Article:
Few books can be recommended primarily on the strength of their plot, but Mrs. Frisby and the Rats of NIMH is one of them. Most books achieve classic status because of the beauty of the prose and the depth of the themes, but sometimes the story itself is so compelling that you find yourself racing to the last page just to find out what happens.
It doesn't hurt that Robert C. O'Brien is a good writer, able to conjure images of nature and the trials of animal existence with the ease of highly intelligent lab rats running a maze. And the book is not without its themes—the self-sacrifice of a devoted mother for her children, the nobility of self-sufficiency, the questionable nature of conducting certain sorts of experiments on animals.
But what will keep future generations of readers coming back to Mrs. Frisby and the Rats of NIMH is its compelling plot. It's a very simple plot, too, but deceptively simple so that you don't realize how perfectly O'Brien's orchestrated every seemingly unimportant element until the last page is in sight.
Many readers will be immediately reminded of Richard Adams's masterpiece Watership Down. Like that rabbit saga, Mrs. Frisby and the Rats of NIMH begins with a family of underground-dwelling animals in need of a new home because the farmer is about to plow up all his land. But instead of rabbits, this is a family of mice, and there's a catch: Timothy, Mrs. Frisby's youngest son, is sick with pneumonia and can't make the move.
At her wits's end, Mrs. Frisby (widow of the great and esteemed Jonathan Frisby) allows a crow named Jeremy to take her to visit the great wise owl who lives in a giant tree trunk. Owls eat mice, and Mrs. Frisby is terrified this owl might eat her, but instead he gives her one bit of advice in virtue of her being the widow of Jonathan Frisby: go see the rats.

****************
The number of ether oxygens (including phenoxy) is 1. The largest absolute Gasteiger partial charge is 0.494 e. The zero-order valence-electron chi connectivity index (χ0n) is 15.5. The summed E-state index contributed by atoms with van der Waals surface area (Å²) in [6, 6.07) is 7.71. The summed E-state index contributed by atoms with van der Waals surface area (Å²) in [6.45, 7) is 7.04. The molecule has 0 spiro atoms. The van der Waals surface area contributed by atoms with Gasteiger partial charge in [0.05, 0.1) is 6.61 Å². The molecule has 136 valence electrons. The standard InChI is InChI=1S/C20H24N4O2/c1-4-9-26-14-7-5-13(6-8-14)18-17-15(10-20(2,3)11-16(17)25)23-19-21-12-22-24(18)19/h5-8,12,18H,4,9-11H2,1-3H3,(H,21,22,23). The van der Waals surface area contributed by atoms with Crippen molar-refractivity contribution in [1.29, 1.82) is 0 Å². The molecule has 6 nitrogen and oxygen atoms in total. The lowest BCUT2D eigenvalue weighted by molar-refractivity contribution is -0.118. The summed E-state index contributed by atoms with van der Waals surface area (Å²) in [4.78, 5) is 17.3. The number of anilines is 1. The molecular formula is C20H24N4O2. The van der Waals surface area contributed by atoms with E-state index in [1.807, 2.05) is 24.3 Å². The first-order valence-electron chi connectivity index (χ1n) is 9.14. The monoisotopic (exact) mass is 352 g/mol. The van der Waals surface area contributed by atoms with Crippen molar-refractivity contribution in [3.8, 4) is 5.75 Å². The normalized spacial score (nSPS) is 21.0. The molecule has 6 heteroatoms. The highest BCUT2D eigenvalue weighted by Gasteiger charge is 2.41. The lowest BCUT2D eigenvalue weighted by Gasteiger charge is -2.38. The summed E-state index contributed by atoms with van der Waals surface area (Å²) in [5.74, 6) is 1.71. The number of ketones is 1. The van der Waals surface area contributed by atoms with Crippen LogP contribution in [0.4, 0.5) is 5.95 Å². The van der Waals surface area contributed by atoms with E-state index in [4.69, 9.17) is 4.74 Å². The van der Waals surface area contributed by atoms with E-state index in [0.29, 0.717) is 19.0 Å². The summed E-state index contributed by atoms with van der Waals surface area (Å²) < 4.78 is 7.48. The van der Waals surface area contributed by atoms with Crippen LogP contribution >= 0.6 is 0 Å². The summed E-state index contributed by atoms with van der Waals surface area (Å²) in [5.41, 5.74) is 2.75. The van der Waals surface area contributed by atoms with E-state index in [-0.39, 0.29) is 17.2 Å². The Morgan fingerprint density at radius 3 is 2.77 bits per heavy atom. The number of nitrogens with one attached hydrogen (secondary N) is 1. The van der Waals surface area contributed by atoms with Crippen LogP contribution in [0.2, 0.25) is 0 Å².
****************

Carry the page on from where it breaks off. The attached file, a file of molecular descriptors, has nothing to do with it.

The rats live under the rosebush at the edge of Farmer Fitzgibbon's garden, and they are secretive creatures with whom the other animals in the area don't have much contact. Mrs. Frisby is a bit afraid of them, but because she loves her children she goes to the rats, where the owl instructed her to use her husband's name like a password.
It works. Soon Mrs. Frisby is helping the rats devise a plan to rescue her family and keep Timothy from a relapse, as well as learning the whole tragic history of the rats. Which is where things get really interesting and really crazy. But since I've built up the plot so much, I can't really tell you what Mrs. Frisby learns about the rats and her late husband, nor what happens to her mouse family or the house they live in.
Again, just because the plot is so good, so original, and so well-crafted, doesn't mean O'Brien isn't good with words. He's great, in fact, writing exposition, dialogue, and description with such scrupulous economy and grace that one almost has the impression they aren't even reading at times.
Some fantasy novels, especially fantasy novels about animals, are too transparently fake. Either the animals are too human, or they can communicate with humans, or they just don't have the innate intelligence of animals. O'Brien masterfully avoids all these extremes both in the telling of his story, as well as in the very fabric of the mysterious and rewarding story itself.
Review by C. Hollis Crossman
C. Hollis Crossman used to be a child. Now he is a husband and father, teaches adult Sunday school in his Presbyterian congregation, and likes weird stuff. He might be a mythical creature, but he's definitely not a centaur. Read more of his reviews here.
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